As for his defense of Ailes, Cavuto said it came from a personal place, not a corporate one. 

"I wasn't speaking as an executive or someone who was pro-harassment or any of this nonsense," Cavuto says. "I was speaking as someone who didn't see it, didn't know it, and after almost a quarter of a century [of working for Ailes at CNBC and Fox News], didn't even see hints of it."

"My defense of Roger was as a friend, and looking at what I was seeing, and what I had never seen in the past."

In the post-Ailes Fox News and Fox Business world, nothing has changed from a ratings perspective. The networks enjoyed two of their best months in history in the first full month without the brains behind the organization. The formula and foundation,Ailes built, it appears, is already baked into the building. 

As for Cavuto's first week back on the job, it appears he was missed by his audiences. His "Cavuto: Coast to Coast" FBN show, for example, enjoyed the highest-rated week in its history. 

Overall, Fox Business is enjoying its biggest year ever, even beating rival CNBC across several programs — an objective once seen by media observers as almost unattainable. 

"Our job is to see this intersection between Main Street and Wall Street. I never wanted to do things through the prism of just any one them," explains Cavuto. "Or how the Dow is doing. Or how Wall Street is doing. And that bigger playing field allows more people to come in."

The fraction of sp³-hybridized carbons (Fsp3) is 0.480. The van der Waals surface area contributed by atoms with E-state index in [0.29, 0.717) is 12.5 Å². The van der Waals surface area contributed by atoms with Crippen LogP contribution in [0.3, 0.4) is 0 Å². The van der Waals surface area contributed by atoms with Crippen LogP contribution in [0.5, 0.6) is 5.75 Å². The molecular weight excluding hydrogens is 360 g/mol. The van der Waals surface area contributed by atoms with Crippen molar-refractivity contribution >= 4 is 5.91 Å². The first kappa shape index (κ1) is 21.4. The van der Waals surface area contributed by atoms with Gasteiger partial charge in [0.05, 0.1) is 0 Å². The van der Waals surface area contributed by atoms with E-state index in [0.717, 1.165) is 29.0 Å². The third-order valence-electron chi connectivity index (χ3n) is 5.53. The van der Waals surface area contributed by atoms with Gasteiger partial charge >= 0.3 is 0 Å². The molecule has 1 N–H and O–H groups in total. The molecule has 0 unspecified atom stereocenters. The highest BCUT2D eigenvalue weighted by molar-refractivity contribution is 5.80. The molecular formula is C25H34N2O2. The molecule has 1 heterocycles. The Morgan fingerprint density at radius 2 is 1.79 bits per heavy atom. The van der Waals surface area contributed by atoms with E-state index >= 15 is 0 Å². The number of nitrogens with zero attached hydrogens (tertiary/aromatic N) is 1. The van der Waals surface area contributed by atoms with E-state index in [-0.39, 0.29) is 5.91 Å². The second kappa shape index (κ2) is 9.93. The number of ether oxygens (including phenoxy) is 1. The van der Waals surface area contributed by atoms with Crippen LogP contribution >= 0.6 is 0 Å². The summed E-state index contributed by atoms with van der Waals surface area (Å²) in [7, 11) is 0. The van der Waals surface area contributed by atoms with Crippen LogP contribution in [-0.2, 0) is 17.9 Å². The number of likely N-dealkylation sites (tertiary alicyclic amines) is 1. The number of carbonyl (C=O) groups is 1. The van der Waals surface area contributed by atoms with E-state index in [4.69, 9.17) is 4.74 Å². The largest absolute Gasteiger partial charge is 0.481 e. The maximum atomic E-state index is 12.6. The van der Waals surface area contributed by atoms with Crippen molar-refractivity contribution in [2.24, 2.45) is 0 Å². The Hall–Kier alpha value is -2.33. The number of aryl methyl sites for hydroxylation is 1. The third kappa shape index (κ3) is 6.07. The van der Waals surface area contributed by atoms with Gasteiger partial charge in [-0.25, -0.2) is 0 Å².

"I think I led the rap against business news -- and it's a fair rap -- is that we love to be boring," Cavuto says. "Or that we love to force vegetables down your throat and not make it appealing. I think you can do this in a way where it is." 

Cavuto is back, working the most unique, entertaining, sometimes unsettling presidential election season we'll likely ever see. 

He lives with MS, survived Stage 4 cancer and endured triple-bypass surgery.

"I'm trying to heavily work the pity party here," Cavuto muses. "My doctor even said after hearing about my past, 'Man oh man, you should be playing the lottery. And I am, just haven't won yet."

On the contrary, it already looks like he has.